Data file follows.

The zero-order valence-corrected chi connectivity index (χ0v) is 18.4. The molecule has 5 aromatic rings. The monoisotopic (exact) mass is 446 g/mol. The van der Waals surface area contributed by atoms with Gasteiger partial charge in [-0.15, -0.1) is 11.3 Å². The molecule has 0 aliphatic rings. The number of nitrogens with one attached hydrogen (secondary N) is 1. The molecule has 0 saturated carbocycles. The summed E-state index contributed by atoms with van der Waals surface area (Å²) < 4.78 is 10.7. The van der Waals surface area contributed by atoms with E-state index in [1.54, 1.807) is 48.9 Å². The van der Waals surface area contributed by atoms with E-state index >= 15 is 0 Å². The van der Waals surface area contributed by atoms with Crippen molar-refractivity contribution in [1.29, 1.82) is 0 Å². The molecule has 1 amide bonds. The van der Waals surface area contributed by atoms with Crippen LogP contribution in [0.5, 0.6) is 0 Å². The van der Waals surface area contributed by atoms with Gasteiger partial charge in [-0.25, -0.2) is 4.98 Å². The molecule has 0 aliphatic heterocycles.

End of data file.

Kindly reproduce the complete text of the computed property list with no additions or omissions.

The zero-order valence-corrected chi connectivity index (χ0v) is 18.4. The molecule has 5 aromatic rings. The monoisotopic (exact) mass is 446 g/mol. The van der Waals surface area contributed by atoms with Gasteiger partial charge in [-0.15, -0.1) is 11.3 Å². The molecule has 0 aliphatic rings. The number of nitrogens with one attached hydrogen (secondary N) is 1. The molecule has 0 saturated carbocycles. The summed E-state index contributed by atoms with van der Waals surface area (Å²) < 4.78 is 10.7. The van der Waals surface area contributed by atoms with E-state index in [1.54, 1.807) is 48.9 Å². The van der Waals surface area contributed by atoms with E-state index >= 15 is 0 Å². The van der Waals surface area contributed by atoms with Crippen molar-refractivity contribution in [1.29, 1.82) is 0 Å². The molecule has 1 amide bonds. The van der Waals surface area contributed by atoms with Crippen LogP contribution in [0.5, 0.6) is 0 Å². The van der Waals surface area contributed by atoms with Gasteiger partial charge in [-0.25, -0.2) is 4.98 Å². The molecule has 0 aliphatic heterocycles.